If you’ve had an embarrassing incident with skidmarks, even once in a rare while, it’s time to take a closer look at your butt-wiping technique.
Dr. Joel Krachman, the Chief of Gastroenterology for New Jersey-based AtlantiCare Regional Medical Centre, says there aren’t any hard and fast rules when it comes to wiping—except that you probably shouldn’t do it hard and fast.
Up or down, paper folded or bunched, all the methods offer the same effectiveness.
However, he says, “some people wipe so vigorously that they irritate the anal area,” which can cause painful conditions like hemorrhoids or anal abscesses. When that happens, he recommends using wet wipes instead.
In fact, a growing number of people have given up on toilet paper entirely for wet wipes. Howard Stern, for one. (“You can’t get anything out with dry paper,” he once insisted on his radio show.)
Even if you opt for the flushable kind – yes, not all wipes can go down the toilet – make sure you take a close look at the ingredients.
Many popular brands contain the preservative methylisothiazolinone, which is “an ingredient that can cause an allergic reaction in a lot of people,” says pharmacologist Joe Graedon, the co-founder of The People’s Pharmacy, a consumer advocacy website.
Some of the fancy designer-brands, like Dude Wipes – which are wet wipes designed specifically for guys—don’t contain methylisothiazolinone.
Are wet wipes really that much more effective than dry toilet paper?
Ryan Meegan, one of the co-creators of Dude Wipes, uses this colourful analogy to explain: “If you were to get chocolate on your arm or hand, you would not just use a dry paper towel and call it a day, right?” he says. “You’d use a wet paper towel or a wipe to make sure you got all of the substance.”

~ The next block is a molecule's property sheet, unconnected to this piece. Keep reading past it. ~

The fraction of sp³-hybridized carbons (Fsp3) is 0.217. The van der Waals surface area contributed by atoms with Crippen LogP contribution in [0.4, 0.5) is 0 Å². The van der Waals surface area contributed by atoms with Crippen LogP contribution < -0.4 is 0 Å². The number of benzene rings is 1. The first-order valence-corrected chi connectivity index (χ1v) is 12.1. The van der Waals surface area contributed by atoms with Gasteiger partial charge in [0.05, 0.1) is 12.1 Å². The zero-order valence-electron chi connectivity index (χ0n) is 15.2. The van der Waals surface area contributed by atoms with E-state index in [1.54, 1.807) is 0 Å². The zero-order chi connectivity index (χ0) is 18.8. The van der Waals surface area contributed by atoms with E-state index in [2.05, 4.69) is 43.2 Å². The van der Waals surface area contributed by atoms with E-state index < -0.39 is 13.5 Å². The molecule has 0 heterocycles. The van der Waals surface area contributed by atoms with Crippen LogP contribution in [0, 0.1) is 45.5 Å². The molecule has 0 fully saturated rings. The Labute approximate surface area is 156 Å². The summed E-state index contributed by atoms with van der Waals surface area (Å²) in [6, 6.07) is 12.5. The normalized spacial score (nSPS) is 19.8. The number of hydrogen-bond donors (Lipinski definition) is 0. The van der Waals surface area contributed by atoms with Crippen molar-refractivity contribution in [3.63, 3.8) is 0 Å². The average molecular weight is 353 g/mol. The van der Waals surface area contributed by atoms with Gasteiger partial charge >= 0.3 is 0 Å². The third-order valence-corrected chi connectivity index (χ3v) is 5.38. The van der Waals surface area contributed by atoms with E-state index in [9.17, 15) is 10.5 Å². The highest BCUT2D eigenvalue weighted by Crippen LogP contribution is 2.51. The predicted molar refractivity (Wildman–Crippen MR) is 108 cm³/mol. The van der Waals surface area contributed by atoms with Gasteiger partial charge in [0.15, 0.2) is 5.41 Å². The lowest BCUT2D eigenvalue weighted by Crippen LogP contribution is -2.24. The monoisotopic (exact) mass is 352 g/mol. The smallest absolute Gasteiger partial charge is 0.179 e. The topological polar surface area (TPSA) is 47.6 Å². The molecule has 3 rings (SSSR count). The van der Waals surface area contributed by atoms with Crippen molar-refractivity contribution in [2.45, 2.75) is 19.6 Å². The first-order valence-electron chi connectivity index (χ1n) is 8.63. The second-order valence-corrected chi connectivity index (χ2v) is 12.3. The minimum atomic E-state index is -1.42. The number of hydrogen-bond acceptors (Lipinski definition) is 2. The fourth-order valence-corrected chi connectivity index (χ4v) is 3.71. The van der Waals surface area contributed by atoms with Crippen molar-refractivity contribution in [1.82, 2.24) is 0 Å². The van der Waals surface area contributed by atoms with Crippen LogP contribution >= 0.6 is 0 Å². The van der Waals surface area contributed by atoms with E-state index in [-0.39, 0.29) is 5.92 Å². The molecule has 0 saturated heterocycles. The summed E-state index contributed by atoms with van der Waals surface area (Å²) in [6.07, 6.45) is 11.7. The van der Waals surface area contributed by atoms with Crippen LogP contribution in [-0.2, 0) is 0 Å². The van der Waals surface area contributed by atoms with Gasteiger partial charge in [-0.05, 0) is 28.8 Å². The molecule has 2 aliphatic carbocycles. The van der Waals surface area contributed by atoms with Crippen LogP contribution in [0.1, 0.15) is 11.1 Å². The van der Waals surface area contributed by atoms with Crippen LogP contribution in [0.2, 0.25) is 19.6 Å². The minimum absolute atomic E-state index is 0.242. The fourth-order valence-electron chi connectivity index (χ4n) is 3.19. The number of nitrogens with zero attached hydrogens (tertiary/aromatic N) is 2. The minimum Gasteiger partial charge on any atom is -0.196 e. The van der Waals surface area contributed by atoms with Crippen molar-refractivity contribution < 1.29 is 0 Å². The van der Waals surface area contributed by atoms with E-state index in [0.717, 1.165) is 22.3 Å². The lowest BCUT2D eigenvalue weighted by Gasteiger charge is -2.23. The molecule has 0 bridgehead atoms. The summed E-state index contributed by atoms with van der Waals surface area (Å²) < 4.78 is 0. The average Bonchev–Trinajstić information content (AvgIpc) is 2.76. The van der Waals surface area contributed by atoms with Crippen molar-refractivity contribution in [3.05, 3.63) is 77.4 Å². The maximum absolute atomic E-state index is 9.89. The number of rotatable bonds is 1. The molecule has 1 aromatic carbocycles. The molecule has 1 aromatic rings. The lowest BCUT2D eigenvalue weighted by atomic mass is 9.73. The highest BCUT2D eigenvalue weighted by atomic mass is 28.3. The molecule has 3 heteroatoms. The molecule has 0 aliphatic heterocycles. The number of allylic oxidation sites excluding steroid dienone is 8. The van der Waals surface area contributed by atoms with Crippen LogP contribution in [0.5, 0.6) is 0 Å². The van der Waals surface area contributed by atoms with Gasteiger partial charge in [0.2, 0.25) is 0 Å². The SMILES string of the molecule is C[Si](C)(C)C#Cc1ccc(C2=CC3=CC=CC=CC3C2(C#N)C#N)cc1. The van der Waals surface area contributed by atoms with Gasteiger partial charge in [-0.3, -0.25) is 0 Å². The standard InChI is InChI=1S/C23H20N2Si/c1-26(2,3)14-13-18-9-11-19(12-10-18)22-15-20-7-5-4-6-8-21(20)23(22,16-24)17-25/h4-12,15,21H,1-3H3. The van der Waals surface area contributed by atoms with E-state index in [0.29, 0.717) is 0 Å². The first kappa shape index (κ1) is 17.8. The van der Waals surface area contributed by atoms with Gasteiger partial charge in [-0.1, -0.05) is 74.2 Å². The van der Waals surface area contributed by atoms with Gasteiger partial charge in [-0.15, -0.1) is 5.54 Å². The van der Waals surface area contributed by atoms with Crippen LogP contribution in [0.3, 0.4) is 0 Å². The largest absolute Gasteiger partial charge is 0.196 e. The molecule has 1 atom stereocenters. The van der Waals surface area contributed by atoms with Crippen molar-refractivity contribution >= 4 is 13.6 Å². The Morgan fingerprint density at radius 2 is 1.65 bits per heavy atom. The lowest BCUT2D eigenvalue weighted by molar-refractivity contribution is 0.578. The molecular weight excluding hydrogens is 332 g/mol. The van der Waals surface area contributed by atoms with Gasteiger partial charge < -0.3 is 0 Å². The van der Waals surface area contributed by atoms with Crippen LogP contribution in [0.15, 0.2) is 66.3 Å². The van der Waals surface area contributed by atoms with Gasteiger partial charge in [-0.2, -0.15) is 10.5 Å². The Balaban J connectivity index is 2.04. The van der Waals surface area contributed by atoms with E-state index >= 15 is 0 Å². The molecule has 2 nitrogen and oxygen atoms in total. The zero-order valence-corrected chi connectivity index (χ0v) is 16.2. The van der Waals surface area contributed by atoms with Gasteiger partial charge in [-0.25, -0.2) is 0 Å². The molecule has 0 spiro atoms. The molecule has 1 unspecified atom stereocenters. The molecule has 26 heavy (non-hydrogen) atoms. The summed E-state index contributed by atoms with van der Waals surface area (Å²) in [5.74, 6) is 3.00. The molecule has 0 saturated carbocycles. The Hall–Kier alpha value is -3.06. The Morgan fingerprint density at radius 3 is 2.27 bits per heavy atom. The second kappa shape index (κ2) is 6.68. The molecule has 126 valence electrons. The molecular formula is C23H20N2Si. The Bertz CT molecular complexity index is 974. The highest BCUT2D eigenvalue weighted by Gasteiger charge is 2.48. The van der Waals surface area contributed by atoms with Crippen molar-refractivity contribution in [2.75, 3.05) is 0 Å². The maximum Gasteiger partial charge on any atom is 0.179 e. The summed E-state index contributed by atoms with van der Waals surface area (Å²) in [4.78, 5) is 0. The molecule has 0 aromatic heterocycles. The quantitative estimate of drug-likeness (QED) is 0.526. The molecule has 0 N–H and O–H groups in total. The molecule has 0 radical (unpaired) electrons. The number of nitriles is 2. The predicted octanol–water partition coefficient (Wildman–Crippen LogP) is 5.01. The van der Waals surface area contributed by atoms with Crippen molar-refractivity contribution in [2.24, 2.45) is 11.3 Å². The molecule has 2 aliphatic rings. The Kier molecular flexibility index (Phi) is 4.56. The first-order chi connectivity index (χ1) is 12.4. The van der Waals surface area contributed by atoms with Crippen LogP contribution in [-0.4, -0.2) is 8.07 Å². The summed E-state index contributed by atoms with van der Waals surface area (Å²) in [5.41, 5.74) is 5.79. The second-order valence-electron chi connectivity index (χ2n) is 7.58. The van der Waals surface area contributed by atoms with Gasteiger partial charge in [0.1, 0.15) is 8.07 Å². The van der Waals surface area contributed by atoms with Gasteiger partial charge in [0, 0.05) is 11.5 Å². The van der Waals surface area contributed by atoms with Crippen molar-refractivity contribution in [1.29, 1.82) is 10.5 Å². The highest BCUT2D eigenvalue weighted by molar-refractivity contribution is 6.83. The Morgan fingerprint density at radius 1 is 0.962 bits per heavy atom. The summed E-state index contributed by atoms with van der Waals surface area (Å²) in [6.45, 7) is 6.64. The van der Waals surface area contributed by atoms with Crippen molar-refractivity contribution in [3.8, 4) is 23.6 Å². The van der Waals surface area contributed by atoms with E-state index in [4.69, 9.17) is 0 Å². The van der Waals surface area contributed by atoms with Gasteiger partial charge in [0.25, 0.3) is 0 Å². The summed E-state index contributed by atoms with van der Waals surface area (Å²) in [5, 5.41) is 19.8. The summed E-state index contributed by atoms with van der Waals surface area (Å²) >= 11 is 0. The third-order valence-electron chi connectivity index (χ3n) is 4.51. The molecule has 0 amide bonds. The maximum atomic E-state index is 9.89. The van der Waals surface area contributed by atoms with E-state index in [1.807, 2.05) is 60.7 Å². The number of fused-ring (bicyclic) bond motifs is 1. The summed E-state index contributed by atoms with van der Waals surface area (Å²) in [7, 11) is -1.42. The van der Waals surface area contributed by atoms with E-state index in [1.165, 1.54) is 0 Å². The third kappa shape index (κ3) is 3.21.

Dude Wipes are either dirt cheap or wildly expensive, depending on how much you think is fair to invest in a clean butt. They’re $6.49 for about 30 wipes, or twenty cents for every clean anus.
(We won’t compare that to the cost of an average roll of toilet paper, because that would involve figuring out how many wipes per roll, and that’s just not a visual image we want today.)
There’s also Aquinelle Toilet Tissue Mist – $10 for about 300 sprays – which moistens your toilet paper with a combination of aloe and witch hazel, and comes in a variety of scents like Island Mist, Citrus Burst, and Ocean Breeze.
Because obviously, you won’t know if your butt is truly clean unless it smells like an orange.
Graedon recommends skipping the fancy products and buying straight liquefied witch hazel, which he says is cheaper and just as effective. Witch hazel is a shrub, and the liquid is distilled from its dried leaves.
Pick up a bottle at Walmart for under a buck and a half, he says. After your usual wiping, add a few drops to a small wad of toilet paper – just enough to dampen it – and give your butt a final wipe.
You may not be clean on a microscopic level, Graedon says, but a witch hazel cleanse ensures “far less bacterial contamination.”
Post-pooping isn’t the only time you should be concerned with butt hygiene. The shower is another excellent opportunity to clean your butt.
And by “clean” we don’t mean “I’m sure some soapy water landed in that general direction.”
Your best strategy is to use a hand-held showerhead, for direct, up-close-and-personal cleansing. And buy a bar of soap specifically for your butt. Not just to avoid cross-contamination, but also because you’re dealing with an especially sensitive area.
Dr. Krachman stresses the use of a soap that’s gentle on the skin. When you’re butt soap shopping, look for words like “gentle” in the description. Or pick up an Oatmeal soap like Aveeno.
This article was originally published on MensHealth.com